Subarachnoid Hemorrhage (SAH)

Broadly defined this is a collection of blood in the subarachnoid space, a fluid filled space between the brain and the skull. Most commonly, SAH occurs as a result of a closed head injury and is treated supportively. Alternatively, spontaneous (non-traumatic) SAH is a type of stroke that affects approximately 30,000 people annually. Although tumors and other vascular malformations (AVM, Cavernous malformation and DAVFM) are associated with SAH, aneurysmal subarachnoid hemorrhage is the most common source of bleeding and is associated with the highest morbidity.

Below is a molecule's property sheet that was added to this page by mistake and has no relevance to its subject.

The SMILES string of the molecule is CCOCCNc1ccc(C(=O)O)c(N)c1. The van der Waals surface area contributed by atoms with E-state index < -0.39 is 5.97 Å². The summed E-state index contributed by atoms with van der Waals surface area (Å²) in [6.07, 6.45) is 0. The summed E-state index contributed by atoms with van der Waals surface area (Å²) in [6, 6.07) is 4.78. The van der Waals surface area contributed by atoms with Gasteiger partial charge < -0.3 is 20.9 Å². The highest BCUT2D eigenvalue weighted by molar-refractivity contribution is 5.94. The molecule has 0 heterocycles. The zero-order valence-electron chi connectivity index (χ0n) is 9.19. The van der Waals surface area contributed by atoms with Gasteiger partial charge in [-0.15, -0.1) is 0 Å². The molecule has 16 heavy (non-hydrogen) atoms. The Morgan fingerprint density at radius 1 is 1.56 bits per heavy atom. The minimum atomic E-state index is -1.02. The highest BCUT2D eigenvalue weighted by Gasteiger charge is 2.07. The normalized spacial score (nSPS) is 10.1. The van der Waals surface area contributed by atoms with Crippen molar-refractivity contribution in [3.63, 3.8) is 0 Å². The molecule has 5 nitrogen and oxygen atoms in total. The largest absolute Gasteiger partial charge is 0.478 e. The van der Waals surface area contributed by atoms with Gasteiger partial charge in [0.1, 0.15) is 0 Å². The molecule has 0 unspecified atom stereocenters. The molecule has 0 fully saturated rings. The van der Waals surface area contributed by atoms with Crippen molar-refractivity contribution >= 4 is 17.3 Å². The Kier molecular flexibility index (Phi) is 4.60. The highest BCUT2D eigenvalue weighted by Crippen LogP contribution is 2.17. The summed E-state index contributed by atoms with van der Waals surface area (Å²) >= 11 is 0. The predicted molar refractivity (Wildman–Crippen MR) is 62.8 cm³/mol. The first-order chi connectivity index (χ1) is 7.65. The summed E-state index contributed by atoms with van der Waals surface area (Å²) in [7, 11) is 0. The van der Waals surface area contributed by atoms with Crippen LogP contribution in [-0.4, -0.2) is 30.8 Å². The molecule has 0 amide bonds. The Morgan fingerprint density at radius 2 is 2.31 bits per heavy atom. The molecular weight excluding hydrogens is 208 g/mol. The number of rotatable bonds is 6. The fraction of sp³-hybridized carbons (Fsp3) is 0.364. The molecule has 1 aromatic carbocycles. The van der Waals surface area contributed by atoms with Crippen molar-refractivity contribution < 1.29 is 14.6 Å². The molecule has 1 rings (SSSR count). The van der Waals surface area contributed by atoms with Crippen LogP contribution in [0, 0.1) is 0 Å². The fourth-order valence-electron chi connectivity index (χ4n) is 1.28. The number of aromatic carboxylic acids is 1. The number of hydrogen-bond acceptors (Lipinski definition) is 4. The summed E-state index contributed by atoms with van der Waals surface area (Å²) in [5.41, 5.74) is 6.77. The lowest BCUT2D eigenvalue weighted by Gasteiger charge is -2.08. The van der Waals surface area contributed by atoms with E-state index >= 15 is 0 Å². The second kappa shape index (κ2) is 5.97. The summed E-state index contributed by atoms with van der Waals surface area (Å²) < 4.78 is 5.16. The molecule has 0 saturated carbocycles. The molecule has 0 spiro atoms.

Despite advances in medical and surgical treatment, aneurysmal SAH remains a serious life threatening condition. Ruptured aneurysms are an emergency medical condition and should be evaluated and treated in a center experienced with their treatment. Despite this, mortality rates remain as high as 30% in the first month after the initial hemorrhage. Subarachnoid hemorrhage is usually diagnosed with a standard head CT, occasionally a lumbar puncture and/or MRI of the brain may contribute to reaching a diagnosis.